Table 3. Twitter as a substitute channel

* 0 outside the 95% confidence interval. Robust standard errors clustered at the party level. Legislature-dummy fixed effects included but not reported here. EU dissent: how unified the party is on the EU (CHES); Distance to party (Twitter, non-EU): distance to average party sentiment on Twitter on tweets not mentioning Europe; N. of EU speeches: number of speeches in parliament by the MP mentioning Europe; EU sentiment (Tw): sentiment on tweets related to Europe; EU distance to party (Tw): MPs’ distance to party average sentiment on Europe-related tweets; EU position: party position on European integration (CHES); Terms in office: number of terms served by the MP in parliament; Cabinet experience: whether the MP was ever a cabinet member; Party leader: whether the MP is party leader; Party in government: whether the party is part of the governing coalition; Seat share: party seat share in parliament; Party left-right: party position on the general left-right scale (CHES).

Finally, Models 7 and 8 test the final hypothesis H7. The dependent variable is EU-related sentiment in parliament, and Model 7 is a reformulation of Model 2, from Table 2: EU sentiment on Twitter is significantly related to EU sentiment in parliament. Model 8, however, shows that there is a significant interaction with MPs’ distance to their parties on Twitter, which is visualized in Figure 4: for MPs whose sentiment on Europe is very close to that of their parties on Twitter, the correlation between their EU sentiment on Twitter and in parliament is the highest. However, for MPs whose sentiment differs from their parties about the EU on Twitter, their discourse varies more across the two arenas. This is evidence in favor of MPs having to adjust their position in parliament and toeing more of a party line when giving speeches.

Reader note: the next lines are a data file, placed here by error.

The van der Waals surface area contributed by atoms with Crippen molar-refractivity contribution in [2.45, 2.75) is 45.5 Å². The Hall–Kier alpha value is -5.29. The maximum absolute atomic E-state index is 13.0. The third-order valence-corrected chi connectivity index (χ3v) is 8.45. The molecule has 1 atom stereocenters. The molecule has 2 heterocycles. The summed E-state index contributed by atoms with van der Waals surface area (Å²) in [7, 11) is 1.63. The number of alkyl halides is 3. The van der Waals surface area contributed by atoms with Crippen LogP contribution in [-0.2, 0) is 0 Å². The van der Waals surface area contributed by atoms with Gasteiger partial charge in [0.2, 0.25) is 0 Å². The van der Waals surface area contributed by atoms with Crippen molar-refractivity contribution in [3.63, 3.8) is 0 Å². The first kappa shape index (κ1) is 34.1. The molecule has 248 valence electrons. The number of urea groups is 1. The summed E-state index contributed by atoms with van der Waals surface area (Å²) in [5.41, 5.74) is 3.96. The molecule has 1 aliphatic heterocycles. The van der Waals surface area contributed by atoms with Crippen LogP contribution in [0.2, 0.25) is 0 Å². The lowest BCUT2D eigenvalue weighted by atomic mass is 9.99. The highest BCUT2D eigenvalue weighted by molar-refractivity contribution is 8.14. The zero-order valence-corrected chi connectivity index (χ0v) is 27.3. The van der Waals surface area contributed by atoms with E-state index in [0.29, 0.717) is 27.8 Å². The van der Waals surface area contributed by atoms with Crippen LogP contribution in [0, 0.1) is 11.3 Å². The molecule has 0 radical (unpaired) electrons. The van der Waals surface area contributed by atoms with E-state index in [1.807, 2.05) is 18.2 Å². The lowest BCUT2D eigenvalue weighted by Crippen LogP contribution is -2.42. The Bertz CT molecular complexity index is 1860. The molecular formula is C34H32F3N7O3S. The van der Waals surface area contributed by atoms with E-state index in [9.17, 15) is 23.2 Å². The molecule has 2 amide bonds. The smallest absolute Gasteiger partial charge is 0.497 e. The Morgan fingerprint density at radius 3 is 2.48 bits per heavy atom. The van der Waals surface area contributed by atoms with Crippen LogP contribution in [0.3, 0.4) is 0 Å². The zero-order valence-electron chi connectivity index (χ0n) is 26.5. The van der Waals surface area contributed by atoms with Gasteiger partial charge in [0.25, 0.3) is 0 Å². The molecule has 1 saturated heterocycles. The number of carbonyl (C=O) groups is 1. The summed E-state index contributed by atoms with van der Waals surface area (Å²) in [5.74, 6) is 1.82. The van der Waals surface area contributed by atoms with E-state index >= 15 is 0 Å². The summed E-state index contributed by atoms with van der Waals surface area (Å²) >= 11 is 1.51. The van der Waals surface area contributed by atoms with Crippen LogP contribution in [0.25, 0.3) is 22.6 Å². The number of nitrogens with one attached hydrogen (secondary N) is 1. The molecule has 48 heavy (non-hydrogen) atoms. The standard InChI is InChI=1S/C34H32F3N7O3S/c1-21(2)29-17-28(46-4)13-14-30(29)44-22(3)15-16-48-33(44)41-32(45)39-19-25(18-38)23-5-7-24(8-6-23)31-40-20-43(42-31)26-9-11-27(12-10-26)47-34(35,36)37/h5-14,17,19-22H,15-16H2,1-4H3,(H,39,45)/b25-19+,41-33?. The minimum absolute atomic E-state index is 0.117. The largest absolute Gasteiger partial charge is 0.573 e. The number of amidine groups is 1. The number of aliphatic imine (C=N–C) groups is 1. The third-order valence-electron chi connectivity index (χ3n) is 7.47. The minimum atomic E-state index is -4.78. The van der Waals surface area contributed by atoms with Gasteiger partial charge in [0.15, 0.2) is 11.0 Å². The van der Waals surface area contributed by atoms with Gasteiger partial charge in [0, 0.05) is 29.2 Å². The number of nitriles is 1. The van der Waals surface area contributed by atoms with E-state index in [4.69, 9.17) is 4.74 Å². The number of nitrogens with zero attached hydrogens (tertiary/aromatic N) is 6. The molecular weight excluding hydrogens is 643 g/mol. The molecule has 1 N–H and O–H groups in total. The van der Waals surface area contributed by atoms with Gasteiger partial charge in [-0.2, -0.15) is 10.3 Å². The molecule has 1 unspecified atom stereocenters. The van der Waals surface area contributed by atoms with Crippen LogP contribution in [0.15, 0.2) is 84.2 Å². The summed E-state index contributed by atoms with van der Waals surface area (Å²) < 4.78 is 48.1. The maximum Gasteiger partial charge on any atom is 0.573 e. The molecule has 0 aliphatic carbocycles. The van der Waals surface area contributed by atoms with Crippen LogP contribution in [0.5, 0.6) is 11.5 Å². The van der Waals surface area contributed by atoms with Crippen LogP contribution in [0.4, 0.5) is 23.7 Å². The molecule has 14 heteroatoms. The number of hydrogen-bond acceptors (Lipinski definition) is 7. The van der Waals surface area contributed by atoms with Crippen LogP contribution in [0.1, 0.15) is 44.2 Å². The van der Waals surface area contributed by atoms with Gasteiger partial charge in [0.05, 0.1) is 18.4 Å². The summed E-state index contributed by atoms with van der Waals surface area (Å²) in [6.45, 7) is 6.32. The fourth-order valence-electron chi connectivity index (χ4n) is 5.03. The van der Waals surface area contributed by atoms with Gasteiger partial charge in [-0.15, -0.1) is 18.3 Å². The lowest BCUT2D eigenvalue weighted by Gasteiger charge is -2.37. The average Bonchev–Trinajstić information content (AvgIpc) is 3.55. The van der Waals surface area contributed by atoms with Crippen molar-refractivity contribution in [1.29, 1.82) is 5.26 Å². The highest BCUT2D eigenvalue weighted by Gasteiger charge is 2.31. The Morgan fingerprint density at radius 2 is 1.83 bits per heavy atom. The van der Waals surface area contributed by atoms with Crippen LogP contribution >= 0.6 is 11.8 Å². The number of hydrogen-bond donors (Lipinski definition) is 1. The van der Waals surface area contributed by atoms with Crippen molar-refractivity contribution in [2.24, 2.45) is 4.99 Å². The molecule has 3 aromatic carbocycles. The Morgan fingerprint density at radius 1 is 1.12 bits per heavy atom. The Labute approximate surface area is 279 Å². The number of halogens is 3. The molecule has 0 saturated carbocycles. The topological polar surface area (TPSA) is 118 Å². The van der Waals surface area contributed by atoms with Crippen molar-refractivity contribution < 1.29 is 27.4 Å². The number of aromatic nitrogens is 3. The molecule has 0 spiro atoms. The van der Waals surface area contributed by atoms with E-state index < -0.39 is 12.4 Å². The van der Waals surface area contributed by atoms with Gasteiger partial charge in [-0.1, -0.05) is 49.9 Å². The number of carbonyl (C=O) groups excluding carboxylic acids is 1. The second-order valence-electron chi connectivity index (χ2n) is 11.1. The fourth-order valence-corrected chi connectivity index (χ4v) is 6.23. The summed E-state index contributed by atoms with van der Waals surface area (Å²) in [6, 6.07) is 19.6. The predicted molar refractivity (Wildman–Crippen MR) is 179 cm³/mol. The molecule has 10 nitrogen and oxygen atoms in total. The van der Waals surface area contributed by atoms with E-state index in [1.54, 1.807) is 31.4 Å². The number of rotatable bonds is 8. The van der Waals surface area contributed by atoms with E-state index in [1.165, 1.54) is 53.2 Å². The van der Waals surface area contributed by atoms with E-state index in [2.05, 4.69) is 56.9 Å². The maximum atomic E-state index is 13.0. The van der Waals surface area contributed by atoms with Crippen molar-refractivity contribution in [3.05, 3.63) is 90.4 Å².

Fig. 4. Predicted values of EU sentiment in parliament—interaction between EU sentiment on Twitter and EU distance to party on Twitter.

Robustness and limitations

A number of robustness tests are shown in the online Appendix. First, we run the models from Tables 2 and 3 excluding the UK, since the relationship between sentiment and EU position there seems to be reversed. All results hold and the estimated effects tend to be larger. Second, given that there are different numbers of MPs in each country, we run all models reweighing the observations by the inverse of the proportion of each country in the total number of MPs, so that those from countries with smaller chambers (such as Denmark) receive higher weights. Results remain the same. Third, we run those models excluding MPs who tweeted fewer than five times about Europe in 2018. With very few tweets, there might be more measurement error in estimating their positions. While this reduces the sample size and statistical power, significant results remain the same. Fourth, we run the models from Table 3 separately in each country. Both the main coefficients of sentiment, and the interaction, are almost never significant, due to substantially smaller samples, but still pointing in the same direction in five of the eight legislatures considered. Fifth, we run Models 7 and 8 from Table 3 with larger windows of words before and after the occurrence of a Europe-related keyword in speeches to estimate sentiment. Sentiment is captured with 15 and 30 words before/after the keyword (as opposed to five, as done in the main analyses presented in the paper). All results hold, with coefficients of similar magnitude. Finally, we present regression diagnostics plots for all eight models.